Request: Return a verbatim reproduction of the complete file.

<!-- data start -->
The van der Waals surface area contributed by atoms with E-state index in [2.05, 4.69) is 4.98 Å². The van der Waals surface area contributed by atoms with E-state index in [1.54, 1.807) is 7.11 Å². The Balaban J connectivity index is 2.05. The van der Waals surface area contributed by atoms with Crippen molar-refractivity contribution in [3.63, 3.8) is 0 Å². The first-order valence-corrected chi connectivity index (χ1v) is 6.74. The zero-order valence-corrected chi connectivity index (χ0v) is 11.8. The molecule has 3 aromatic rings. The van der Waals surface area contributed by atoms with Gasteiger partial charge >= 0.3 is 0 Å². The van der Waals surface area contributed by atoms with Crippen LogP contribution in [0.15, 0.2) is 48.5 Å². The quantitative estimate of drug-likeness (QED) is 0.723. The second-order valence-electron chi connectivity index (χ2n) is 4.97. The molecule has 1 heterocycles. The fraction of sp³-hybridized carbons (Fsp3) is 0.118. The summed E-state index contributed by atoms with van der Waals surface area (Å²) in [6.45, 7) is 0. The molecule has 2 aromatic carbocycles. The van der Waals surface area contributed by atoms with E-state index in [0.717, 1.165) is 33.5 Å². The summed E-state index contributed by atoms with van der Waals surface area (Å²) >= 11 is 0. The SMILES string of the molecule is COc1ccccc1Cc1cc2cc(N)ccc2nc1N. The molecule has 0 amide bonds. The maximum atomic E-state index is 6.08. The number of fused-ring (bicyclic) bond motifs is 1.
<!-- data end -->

The van der Waals surface area contributed by atoms with E-state index in [2.05, 4.69) is 4.98 Å². The van der Waals surface area contributed by atoms with E-state index in [1.54, 1.807) is 7.11 Å². The Balaban J connectivity index is 2.05. The van der Waals surface area contributed by atoms with Crippen molar-refractivity contribution in [3.63, 3.8) is 0 Å². The first-order valence-corrected chi connectivity index (χ1v) is 6.74. The zero-order valence-corrected chi connectivity index (χ0v) is 11.8. The molecule has 3 aromatic rings. The van der Waals surface area contributed by atoms with Gasteiger partial charge >= 0.3 is 0 Å². The van der Waals surface area contributed by atoms with Crippen LogP contribution in [0.15, 0.2) is 48.5 Å². The quantitative estimate of drug-likeness (QED) is 0.723. The second-order valence-electron chi connectivity index (χ2n) is 4.97. The molecule has 1 heterocycles. The fraction of sp³-hybridized carbons (Fsp3) is 0.118. The summed E-state index contributed by atoms with van der Waals surface area (Å²) in [6.45, 7) is 0. The molecule has 2 aromatic carbocycles. The van der Waals surface area contributed by atoms with E-state index in [0.717, 1.165) is 33.5 Å². The summed E-state index contributed by atoms with van der Waals surface area (Å²) >= 11 is 0. The SMILES string of the molecule is COc1ccccc1Cc1cc2cc(N)ccc2nc1N. The molecule has 0 amide bonds. The maximum atomic E-state index is 6.08. The number of fused-ring (bicyclic) bond motifs is 1.